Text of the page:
What Do You Value?

Life is hard. We go to school, higher education and then hopefully find a job to support us until we die. Such a mundane existence seems pointless, and for many people who don’t have a vocation they are immediately drawn to may find life that much harder. Some people know from an early age they want to be doctors, lawyers or even engineers or something like that. Most people, myself included, bounce from ideal profession to ideal profession – usually attracted to flashier jobs and those which ultimately lead to fame and fortune. Growing up, I wanted to be a rapper, football player and just about everything in between. It’s as you grow up that you realise you may not be as special as you’re led to believe. You may have been the best football player in your school at your age group level, but that’s not how life works and age isn’t really a defining factor. There’s also the fact that every school also has a “best player”, which creates an immense numbers of “special players”. And when everybody is special, nobody is. That cold, harsh reality dawns on your quickly and you soon learn that maybe you aren’t really the BEST.

Life, as I’ve said is hard, and not really knowing what your “calling” in life is makes it that much harder. We place an immense value on how much money we make and how successful we’re perceived to be that the pressure of finding a high income job is that much more. Most people aren’t looking to find a career in a field they love and are passionate about. Granted, some do love their work and do what they love, but it isn’t the majority of people. We all have hobbies and things we love doing, but more often than not we put those passions on the back burner to commit ourselves to working the soul draining jobs we subject ourselves too. That’s just the way life is though. We don’t always get to do the things we love and enjoy. In an ideal world, we could all do the things we love and be paid for it. Due to reality being what it is, all we can do is never let the flame die. Never let work and life drain you to the point at which you don’t make time to spend even a minuscule portion of your day doing what you love.

Growing up in today’s society, it’s easy to let the vast expectations weigh you down and plague your mind. I’m sure I speak for the masses when I say that these pressures are one of the many demons that visit me. These expectations combined with my indecision about my future are definitely not something that I enjoy. I wanted to be a psychologist or a writer. But I thought about the financial aspect behind both those professions and quickly realized that business would most likely guarantee financial stability. I sacrificed and am sacrificing my dreams for the prospect of possibly being stable. Doesn’t seem like a worthy trade off but it’s how it is. I’m not writing this to garner sympathy, nor do I desire people to tell me “Oh no man. Drop the business and do what you love!”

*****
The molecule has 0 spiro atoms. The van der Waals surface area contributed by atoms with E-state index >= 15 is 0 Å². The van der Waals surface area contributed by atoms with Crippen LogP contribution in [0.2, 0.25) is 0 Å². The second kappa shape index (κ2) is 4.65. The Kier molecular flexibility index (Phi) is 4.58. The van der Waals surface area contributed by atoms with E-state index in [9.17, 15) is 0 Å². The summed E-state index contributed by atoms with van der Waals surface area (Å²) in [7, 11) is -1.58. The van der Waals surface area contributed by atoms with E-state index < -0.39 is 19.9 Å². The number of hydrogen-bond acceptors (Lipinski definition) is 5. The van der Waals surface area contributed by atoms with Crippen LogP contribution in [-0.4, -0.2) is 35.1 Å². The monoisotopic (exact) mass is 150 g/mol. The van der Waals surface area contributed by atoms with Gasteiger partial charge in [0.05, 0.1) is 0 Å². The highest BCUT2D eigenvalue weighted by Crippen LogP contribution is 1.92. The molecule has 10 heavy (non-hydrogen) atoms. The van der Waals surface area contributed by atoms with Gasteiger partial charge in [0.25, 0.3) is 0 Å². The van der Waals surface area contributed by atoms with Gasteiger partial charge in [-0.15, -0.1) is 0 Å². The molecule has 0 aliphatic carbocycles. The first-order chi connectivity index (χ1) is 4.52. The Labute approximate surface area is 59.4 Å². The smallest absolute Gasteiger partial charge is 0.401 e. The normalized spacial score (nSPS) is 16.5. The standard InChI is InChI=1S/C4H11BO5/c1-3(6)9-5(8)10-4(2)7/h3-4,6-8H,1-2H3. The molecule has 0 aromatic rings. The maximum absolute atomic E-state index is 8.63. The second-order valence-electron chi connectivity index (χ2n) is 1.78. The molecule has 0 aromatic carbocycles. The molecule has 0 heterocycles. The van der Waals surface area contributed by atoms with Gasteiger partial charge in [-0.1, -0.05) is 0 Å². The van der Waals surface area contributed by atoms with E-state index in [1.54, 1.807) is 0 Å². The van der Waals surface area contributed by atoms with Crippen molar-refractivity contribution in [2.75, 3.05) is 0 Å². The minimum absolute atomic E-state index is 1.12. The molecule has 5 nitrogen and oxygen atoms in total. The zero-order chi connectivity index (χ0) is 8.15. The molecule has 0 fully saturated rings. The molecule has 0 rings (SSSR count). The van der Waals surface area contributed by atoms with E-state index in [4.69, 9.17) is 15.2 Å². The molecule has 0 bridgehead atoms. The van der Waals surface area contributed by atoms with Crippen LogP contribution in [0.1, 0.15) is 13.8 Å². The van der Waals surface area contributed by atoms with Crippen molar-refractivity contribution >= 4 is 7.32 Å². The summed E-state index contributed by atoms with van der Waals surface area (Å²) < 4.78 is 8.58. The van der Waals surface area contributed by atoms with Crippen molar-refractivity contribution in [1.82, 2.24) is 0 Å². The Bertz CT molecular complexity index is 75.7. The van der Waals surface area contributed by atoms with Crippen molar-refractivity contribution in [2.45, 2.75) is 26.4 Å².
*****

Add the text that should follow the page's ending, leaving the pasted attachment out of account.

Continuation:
No, I’m writing this for those that are in a similar position to me. Those that don’t really know what exactly they want to be doing. Those that feel overwhelmed by everything. Those that are drowning in the world. This is just to let all those people know, you’re not alone in the way you feel.

There’s nothing wrong with not knowing everything and having step by step plans. Just take everything one day at a time and keep your head above water. I know I said earlier everyone is special which means no one is special, but at the same time, own what you do and do it to the best of your abilities. You’re in competition with no one. The only person you need to be better than, is the person you were yesterday.

We as a society need to stop comparing and contrasting who is more successful by the amount of money we make or the job we hold. We should just be happy for people who find success in their chosen ventures, and focus on improving ourselves and being happy with our own situations. We need to create our own happiness and focus on develop ourselves, rather than focusing on how much money we can make. I’m guilty of this superficial mindset, but I’m slowly working on changing the way I think and what I perceive as important. And I encourage you to do the same. Stop focusing on the next person and allowing other people’s success to determine how much you value yourself. You’re more than your job. You’re more than your bank balance. Work a job you hate, but don’t give up on your dreams. My father always told me spend even just 10 minutes a day perfecting your hobby and you can make money off it. Take that principle and just do what you love for 10 minutes a day, not in the hope of making money, but to feel some joy in a world devoid of money-less success and enjoyment.

In conclusion, I pose this question to you. If you took money out of the question, what would you chose to do? I’m willing to bet it’s something you actually love. If you’re one of those people who is working a job they absolutely love, then that’s great – keep at it and don’t lose your vigour. If you’re working a job you hate or you have no idea what job you even want to do, don’t lose the ray of sunshine in an otherwise cloudy world by not spending time doing what you love. You might not make money off it, but it will bring you happiness. And can you put a value on that?